This incident shows what can happen when people are involved at the highest levels of the PCUSA for years and years. It is time for the General Assembly Council to clean house (another example of this is the 9/11 book recently published by Westminster/John Know Press—but don’t get me started on that…). It is time for rules that allow a person to work in Louisville for six years; then they would be forbidden from working at any national or synod level for six years. This would keep our national staff in touch with the people in the pews. The GA Council should also mandate that if a person serves on a GA committee for one three-year term they cannot serve on another committee for at least three years and they cannot be employed by the General Assembly for that same three years. We need new blood in Louisville and on all of our national committees. The current staffing in Louisville has lost the trust of the people in the pews. It will take time to earn that trust back. If the GA Council is serious about re-establishing trust they will clean house and start over.


At 10:30 AM , Blogger Xtrsk33r said...

I'm all for rotating new blood in positions in Louisville. Unfortunatly, if I understand correctly, any overture that might suggest this change would have to go through GA staff and they decide which committee gets to discuss the overture and who is on the committee.

Kind of "Stacks the Deck" against any rational overtures that might remove some of those in Louisville.

Plus, it changes the status quo and anyone who puts forth such an overture will be labled as trying to disturb the new-found Peace and Unity the Church has since the GA. (How does one type sarcastically?)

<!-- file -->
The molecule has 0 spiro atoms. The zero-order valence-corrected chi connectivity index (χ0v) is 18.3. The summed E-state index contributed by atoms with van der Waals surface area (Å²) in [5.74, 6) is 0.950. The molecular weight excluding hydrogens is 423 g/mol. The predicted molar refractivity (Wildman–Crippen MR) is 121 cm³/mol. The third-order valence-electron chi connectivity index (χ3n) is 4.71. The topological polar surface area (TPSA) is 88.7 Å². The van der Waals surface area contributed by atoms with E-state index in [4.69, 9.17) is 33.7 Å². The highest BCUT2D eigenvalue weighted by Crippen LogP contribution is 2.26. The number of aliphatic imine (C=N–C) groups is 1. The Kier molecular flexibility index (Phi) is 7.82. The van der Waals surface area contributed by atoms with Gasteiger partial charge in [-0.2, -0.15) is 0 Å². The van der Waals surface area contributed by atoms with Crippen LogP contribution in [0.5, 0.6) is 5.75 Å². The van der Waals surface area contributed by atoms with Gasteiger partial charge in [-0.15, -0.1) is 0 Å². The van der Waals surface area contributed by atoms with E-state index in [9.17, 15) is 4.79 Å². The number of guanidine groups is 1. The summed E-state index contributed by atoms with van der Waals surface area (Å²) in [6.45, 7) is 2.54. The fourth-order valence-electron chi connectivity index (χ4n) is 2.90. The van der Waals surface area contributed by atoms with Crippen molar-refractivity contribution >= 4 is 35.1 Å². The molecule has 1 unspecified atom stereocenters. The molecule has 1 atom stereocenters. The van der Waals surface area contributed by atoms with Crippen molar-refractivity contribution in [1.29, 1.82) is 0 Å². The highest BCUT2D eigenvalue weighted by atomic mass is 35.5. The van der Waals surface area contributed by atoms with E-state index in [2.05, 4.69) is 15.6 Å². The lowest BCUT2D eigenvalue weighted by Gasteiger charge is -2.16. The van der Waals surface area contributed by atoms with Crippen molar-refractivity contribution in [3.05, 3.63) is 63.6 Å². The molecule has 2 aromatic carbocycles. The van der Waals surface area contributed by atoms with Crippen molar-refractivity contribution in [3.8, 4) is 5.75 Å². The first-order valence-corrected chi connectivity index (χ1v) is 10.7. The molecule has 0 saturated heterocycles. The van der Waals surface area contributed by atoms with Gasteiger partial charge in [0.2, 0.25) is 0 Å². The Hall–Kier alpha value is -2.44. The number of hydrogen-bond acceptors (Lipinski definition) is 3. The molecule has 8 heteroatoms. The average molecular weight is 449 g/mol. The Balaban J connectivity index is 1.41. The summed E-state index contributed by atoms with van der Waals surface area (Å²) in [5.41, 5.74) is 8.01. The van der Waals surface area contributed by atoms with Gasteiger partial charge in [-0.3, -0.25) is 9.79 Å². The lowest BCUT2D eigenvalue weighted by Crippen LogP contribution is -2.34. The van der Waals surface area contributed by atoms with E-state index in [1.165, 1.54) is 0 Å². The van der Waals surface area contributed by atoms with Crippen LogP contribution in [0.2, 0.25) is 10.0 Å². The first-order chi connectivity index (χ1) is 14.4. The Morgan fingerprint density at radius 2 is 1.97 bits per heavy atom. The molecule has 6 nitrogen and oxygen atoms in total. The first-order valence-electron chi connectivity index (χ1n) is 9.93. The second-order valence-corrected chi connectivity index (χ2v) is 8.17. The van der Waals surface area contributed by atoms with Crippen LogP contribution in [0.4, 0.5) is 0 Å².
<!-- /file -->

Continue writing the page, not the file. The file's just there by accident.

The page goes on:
At 10:29 PM , Blogger PJ said...

A decade ago, there was some discussion of the wisdom of term limits and rotation of LVL staff. The argument that finally won the day was that term limits would keep the best and brightest from applying for the positions.

After all, parish ministers apply for an indeterminate and effectively unlimited term. Many start positions planning on staying in a community for six or eight years (say, long enough to get a child through elementrary school). So some asked, Why would we expect ministers to apply for anything less simply because they're serving the national leadership?

The last vestige of term limits disappeared a few years ago when the Stated Clerk was allowed to stand for an unlimited number of terms.

At 1:18 AM , Anonymous will spotts said...

I'm skeptical trust can be rebuilt at this point. There is certainly hope for that, but it strikes me as unlikely. With God all things are possible.

Term limits would be a good idea -- they would help to ensure that we never again get an entrenched, monolithic bureaucracy that is so detached from Presbyterians.

Another needful thing is for the GA to actually demand accountability. Right now so many things prevent this from happening. At best a GA can resist being manipulated to a certain degree. Having more time to debate and consider issues would help. Having more care on the part of presbyteries in selecting their commissioners would also help.

There are many people in this bureaucracy who are well-meaning. They do not intend harm. But they have gone without accountability to ordinary Presbyterians for a long time. Human nature dictates that they will not be receptive to suddenly finding themselves subject to oversight.